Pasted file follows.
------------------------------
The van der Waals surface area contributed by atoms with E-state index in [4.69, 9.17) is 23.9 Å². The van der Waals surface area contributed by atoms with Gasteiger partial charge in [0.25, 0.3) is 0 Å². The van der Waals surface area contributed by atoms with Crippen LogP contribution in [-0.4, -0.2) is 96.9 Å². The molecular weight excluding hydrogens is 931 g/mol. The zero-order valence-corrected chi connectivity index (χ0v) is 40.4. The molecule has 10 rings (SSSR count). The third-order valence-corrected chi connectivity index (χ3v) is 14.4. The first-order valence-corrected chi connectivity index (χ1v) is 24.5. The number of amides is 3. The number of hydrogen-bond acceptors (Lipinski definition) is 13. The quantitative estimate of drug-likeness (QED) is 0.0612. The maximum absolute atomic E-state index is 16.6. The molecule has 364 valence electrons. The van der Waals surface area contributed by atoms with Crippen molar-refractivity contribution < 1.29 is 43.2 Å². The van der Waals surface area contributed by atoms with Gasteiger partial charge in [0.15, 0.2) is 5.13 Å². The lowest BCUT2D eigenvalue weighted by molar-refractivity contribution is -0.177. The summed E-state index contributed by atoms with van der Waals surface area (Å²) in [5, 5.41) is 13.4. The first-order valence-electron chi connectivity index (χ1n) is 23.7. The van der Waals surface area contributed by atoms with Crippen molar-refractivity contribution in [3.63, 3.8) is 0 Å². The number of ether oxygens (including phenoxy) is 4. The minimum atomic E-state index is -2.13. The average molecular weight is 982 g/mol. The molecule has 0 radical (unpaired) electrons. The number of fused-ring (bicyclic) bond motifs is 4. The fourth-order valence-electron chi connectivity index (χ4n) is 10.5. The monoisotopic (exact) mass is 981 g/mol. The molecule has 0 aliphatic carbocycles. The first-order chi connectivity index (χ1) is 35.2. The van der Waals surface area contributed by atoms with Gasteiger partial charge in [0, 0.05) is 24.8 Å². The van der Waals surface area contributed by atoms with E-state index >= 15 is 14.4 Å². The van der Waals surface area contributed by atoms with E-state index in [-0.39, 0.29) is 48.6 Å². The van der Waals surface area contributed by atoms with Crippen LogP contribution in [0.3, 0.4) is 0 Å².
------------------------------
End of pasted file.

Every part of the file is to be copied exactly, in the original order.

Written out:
The van der Waals surface area contributed by atoms with E-state index in [4.69, 9.17) is 23.9 Å². The van der Waals surface area contributed by atoms with Gasteiger partial charge in [0.25, 0.3) is 0 Å². The van der Waals surface area contributed by atoms with Crippen LogP contribution in [-0.4, -0.2) is 96.9 Å². The molecular weight excluding hydrogens is 931 g/mol. The zero-order valence-corrected chi connectivity index (χ0v) is 40.4. The molecule has 10 rings (SSSR count). The third-order valence-corrected chi connectivity index (χ3v) is 14.4. The first-order valence-corrected chi connectivity index (χ1v) is 24.5. The number of amides is 3. The number of hydrogen-bond acceptors (Lipinski definition) is 13. The quantitative estimate of drug-likeness (QED) is 0.0612. The maximum absolute atomic E-state index is 16.6. The molecule has 364 valence electrons. The van der Waals surface area contributed by atoms with Crippen molar-refractivity contribution < 1.29 is 43.2 Å². The van der Waals surface area contributed by atoms with Gasteiger partial charge in [0.15, 0.2) is 5.13 Å². The lowest BCUT2D eigenvalue weighted by molar-refractivity contribution is -0.177. The summed E-state index contributed by atoms with van der Waals surface area (Å²) in [5, 5.41) is 13.4. The first-order valence-electron chi connectivity index (χ1n) is 23.7. The van der Waals surface area contributed by atoms with Crippen molar-refractivity contribution in [3.63, 3.8) is 0 Å². The number of ether oxygens (including phenoxy) is 4. The minimum atomic E-state index is -2.13. The average molecular weight is 982 g/mol. The molecule has 0 radical (unpaired) electrons. The number of fused-ring (bicyclic) bond motifs is 4. The fourth-order valence-electron chi connectivity index (χ4n) is 10.5. The monoisotopic (exact) mass is 981 g/mol. The molecule has 0 aliphatic carbocycles. The first-order chi connectivity index (χ1) is 35.2. The van der Waals surface area contributed by atoms with Gasteiger partial charge in [0, 0.05) is 24.8 Å². The van der Waals surface area contributed by atoms with E-state index >= 15 is 14.4 Å². The van der Waals surface area contributed by atoms with E-state index in [-0.39, 0.29) is 48.6 Å². The van der Waals surface area contributed by atoms with Crippen LogP contribution in [0.3, 0.4) is 0 Å².